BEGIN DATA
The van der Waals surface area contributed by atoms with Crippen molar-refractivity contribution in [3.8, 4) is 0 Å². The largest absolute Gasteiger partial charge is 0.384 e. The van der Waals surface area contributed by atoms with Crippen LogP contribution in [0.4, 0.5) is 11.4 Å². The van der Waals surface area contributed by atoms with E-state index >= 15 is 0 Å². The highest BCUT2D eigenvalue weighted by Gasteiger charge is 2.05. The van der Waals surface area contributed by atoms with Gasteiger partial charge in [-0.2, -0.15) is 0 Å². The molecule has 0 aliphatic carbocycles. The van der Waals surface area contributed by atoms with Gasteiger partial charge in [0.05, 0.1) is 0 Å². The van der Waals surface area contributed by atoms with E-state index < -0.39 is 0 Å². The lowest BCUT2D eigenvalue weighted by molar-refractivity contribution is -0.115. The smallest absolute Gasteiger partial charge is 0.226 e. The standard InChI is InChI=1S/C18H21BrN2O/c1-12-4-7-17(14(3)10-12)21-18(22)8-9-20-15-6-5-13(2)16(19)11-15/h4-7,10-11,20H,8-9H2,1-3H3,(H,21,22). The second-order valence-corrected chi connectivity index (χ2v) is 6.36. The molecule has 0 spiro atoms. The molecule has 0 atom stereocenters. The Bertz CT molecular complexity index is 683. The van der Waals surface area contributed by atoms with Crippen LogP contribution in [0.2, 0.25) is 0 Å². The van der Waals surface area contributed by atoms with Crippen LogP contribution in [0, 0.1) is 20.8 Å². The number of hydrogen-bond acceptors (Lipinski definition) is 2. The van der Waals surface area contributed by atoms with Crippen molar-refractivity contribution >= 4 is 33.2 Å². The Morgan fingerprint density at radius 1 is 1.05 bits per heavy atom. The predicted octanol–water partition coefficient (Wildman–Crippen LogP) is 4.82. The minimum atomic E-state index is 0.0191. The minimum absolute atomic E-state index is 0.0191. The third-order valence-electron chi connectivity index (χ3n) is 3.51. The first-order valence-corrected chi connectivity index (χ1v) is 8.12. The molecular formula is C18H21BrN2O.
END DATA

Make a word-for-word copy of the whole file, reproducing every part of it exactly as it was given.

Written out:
The van der Waals surface area contributed by atoms with Crippen molar-refractivity contribution in [3.8, 4) is 0 Å². The largest absolute Gasteiger partial charge is 0.384 e. The van der Waals surface area contributed by atoms with Crippen LogP contribution in [0.4, 0.5) is 11.4 Å². The van der Waals surface area contributed by atoms with E-state index >= 15 is 0 Å². The highest BCUT2D eigenvalue weighted by Gasteiger charge is 2.05. The van der Waals surface area contributed by atoms with Gasteiger partial charge in [-0.2, -0.15) is 0 Å². The molecule has 0 aliphatic carbocycles. The van der Waals surface area contributed by atoms with Gasteiger partial charge in [0.05, 0.1) is 0 Å². The van der Waals surface area contributed by atoms with E-state index < -0.39 is 0 Å². The lowest BCUT2D eigenvalue weighted by molar-refractivity contribution is -0.115. The smallest absolute Gasteiger partial charge is 0.226 e. The standard InChI is InChI=1S/C18H21BrN2O/c1-12-4-7-17(14(3)10-12)21-18(22)8-9-20-15-6-5-13(2)16(19)11-15/h4-7,10-11,20H,8-9H2,1-3H3,(H,21,22). The second-order valence-corrected chi connectivity index (χ2v) is 6.36. The molecule has 0 spiro atoms. The molecule has 0 atom stereocenters. The Bertz CT molecular complexity index is 683. The van der Waals surface area contributed by atoms with Crippen LogP contribution in [0.2, 0.25) is 0 Å². The van der Waals surface area contributed by atoms with Crippen LogP contribution in [0, 0.1) is 20.8 Å². The number of hydrogen-bond acceptors (Lipinski definition) is 2. The van der Waals surface area contributed by atoms with Crippen molar-refractivity contribution >= 4 is 33.2 Å². The Morgan fingerprint density at radius 1 is 1.05 bits per heavy atom. The predicted octanol–water partition coefficient (Wildman–Crippen LogP) is 4.82. The minimum atomic E-state index is 0.0191. The minimum absolute atomic E-state index is 0.0191. The third-order valence-electron chi connectivity index (χ3n) is 3.51. The first-order valence-corrected chi connectivity index (χ1v) is 8.12. The molecular formula is C18H21BrN2O.